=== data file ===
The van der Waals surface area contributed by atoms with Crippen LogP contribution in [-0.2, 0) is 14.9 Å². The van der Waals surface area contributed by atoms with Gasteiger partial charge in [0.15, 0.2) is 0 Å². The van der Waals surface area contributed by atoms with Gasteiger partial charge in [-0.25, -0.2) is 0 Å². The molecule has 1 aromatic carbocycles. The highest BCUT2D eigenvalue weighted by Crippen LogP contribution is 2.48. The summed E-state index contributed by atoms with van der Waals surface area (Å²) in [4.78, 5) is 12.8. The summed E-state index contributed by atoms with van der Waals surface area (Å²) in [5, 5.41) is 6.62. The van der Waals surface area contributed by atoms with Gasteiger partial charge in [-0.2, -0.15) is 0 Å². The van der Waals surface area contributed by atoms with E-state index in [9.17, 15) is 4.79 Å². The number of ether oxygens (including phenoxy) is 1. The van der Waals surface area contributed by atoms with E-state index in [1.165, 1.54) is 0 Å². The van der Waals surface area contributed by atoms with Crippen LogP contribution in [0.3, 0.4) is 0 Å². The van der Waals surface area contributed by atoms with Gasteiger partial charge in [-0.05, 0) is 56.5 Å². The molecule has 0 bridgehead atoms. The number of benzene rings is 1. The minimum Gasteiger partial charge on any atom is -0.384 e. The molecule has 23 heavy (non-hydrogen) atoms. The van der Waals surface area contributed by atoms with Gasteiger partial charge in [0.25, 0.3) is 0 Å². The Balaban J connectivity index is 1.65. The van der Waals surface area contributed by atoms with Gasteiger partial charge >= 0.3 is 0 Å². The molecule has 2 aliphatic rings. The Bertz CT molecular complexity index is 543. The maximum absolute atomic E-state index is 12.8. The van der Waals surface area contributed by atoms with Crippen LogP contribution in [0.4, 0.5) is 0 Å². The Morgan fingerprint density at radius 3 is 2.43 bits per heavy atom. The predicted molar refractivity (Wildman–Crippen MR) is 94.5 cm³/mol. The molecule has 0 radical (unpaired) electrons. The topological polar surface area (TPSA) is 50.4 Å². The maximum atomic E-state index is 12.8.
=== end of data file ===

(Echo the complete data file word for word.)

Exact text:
The van der Waals surface area contributed by atoms with Crippen LogP contribution in [-0.2, 0) is 14.9 Å². The van der Waals surface area contributed by atoms with Gasteiger partial charge in [0.15, 0.2) is 0 Å². The van der Waals surface area contributed by atoms with Gasteiger partial charge in [-0.25, -0.2) is 0 Å². The molecule has 1 aromatic carbocycles. The highest BCUT2D eigenvalue weighted by Crippen LogP contribution is 2.48. The summed E-state index contributed by atoms with van der Waals surface area (Å²) in [4.78, 5) is 12.8. The summed E-state index contributed by atoms with van der Waals surface area (Å²) in [5, 5.41) is 6.62. The van der Waals surface area contributed by atoms with Gasteiger partial charge in [-0.2, -0.15) is 0 Å². The van der Waals surface area contributed by atoms with E-state index in [9.17, 15) is 4.79 Å². The number of ether oxygens (including phenoxy) is 1. The van der Waals surface area contributed by atoms with E-state index in [1.165, 1.54) is 0 Å². The van der Waals surface area contributed by atoms with Crippen LogP contribution in [0.3, 0.4) is 0 Å². The van der Waals surface area contributed by atoms with Gasteiger partial charge in [-0.05, 0) is 56.5 Å². The molecule has 0 bridgehead atoms. The number of benzene rings is 1. The minimum Gasteiger partial charge on any atom is -0.384 e. The molecule has 23 heavy (non-hydrogen) atoms. The van der Waals surface area contributed by atoms with Gasteiger partial charge in [0.25, 0.3) is 0 Å². The Balaban J connectivity index is 1.65. The van der Waals surface area contributed by atoms with Gasteiger partial charge >= 0.3 is 0 Å². The molecule has 2 aliphatic rings. The Bertz CT molecular complexity index is 543. The maximum absolute atomic E-state index is 12.8. The van der Waals surface area contributed by atoms with Crippen LogP contribution in [0.4, 0.5) is 0 Å². The Morgan fingerprint density at radius 3 is 2.43 bits per heavy atom. The predicted molar refractivity (Wildman–Crippen MR) is 94.5 cm³/mol. The molecule has 0 radical (unpaired) electrons. The topological polar surface area (TPSA) is 50.4 Å². The maximum atomic E-state index is 12.8.